My Big Gay Italian Wedding satirizes the controversies surrounding same-sex marriage as well as gay and Italian stereotypes. Anthony Pinnunziato, a gay Italian-American from a large chaotic family, wishes to marry his boyfriend Andrew Polinski in a traditional Italian ceremony. Anthony’s overbearing mother won’t give her blessing unless Andrew’s estranged mother also gives her blessing and the ceremony is performed by a priest. Matters are further complicated by Andrew’s ex-boyfriend, intent on breaking up the couple.
My Big Gay Italian Wedding is a play written by Anthony J. Wilkinson
(3 Emmy Awards and 4 Directors Guild of America Awards) that premiered off-Broadway in 2003, at the Actor’s Playhouse in New York City. In September 2009, an updated version co-starring Scott Evans and with choreography by J. Austin Eyer played a benefit performance at the St. George Theatre in Staten Island. The play then opened with a new cast that included Reichen Lehmkuhl in May 2010 at the St. Luke’s Theatre on West 46th Street, in Manhattan, for an open-ended run that concluded in August 2015.
The show originated in 2003 as a non-union Off-Broadway show and in 2010 became a full union production, extending fourteen times in the same location. During the run, the show hosted some major celebrities in efforts to help raise money and awareness for marriage equality and the Trevor Project.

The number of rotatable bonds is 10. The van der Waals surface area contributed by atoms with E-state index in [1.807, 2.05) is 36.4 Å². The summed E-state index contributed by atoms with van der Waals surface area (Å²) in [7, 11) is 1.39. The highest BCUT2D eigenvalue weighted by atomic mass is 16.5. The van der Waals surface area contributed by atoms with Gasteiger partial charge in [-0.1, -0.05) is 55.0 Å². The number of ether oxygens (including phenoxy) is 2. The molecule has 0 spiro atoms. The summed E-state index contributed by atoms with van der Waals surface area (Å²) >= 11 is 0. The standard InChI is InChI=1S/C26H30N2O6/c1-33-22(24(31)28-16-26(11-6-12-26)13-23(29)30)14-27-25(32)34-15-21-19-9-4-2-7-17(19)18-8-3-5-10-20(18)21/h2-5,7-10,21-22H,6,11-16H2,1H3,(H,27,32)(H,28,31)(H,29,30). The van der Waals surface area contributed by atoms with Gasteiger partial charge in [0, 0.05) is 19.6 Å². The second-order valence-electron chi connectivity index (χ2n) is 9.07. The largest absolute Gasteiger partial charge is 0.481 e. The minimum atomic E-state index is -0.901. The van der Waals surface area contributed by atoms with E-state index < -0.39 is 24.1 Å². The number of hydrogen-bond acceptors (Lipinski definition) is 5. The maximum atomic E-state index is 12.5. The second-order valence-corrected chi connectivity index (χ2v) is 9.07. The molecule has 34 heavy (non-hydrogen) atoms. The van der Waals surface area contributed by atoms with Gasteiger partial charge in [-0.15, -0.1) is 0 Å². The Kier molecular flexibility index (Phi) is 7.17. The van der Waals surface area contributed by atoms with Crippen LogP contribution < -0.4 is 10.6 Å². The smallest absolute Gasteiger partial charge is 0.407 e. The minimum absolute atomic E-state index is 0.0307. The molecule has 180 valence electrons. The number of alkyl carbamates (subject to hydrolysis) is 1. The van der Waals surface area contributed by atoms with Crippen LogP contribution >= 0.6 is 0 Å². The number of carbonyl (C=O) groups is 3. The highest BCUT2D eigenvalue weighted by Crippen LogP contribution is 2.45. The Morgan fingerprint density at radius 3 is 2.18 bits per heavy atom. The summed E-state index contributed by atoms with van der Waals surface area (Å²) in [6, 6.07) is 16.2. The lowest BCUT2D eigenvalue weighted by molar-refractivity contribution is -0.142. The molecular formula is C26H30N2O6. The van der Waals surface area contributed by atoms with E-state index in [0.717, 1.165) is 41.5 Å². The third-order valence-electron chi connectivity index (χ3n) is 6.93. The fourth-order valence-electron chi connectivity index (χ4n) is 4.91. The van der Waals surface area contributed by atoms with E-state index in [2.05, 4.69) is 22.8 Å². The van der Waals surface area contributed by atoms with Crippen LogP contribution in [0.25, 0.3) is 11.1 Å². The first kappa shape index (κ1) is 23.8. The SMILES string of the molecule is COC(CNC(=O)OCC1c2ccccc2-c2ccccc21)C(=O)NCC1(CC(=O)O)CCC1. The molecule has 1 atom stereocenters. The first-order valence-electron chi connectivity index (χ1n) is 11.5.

In 2010 the show was published by Samuel French for licensing purposes. Aside from New York City, the show has already played in over thirty cities in the United States. Internationally the show has had runs in Edinburgh, London, Ireland, Sydney, Hong Kong, parts of Canada and parts of France.
An Italian film based on the play, called Puoi baciare lo sposo (You can kiss the groom), premiered in Italy on March 1, 2018.
Genuinely Entertaining” - The New York Times
“Feel like a bawdy, big-haired romp? Well, come on down. Don’t care if it’s a bit derivative?
You’ve come to the right place. Mind enough stereotypes to make
an Italian-American anti-defamation activist weep? Hop over to St. Luke’s Theatre
...And yet, deep down, it’s got heart. This off-Broadway production is really just
a big, sloppy same-sex smooch, wrapped in a gooey cannoli.”- The Huffington Post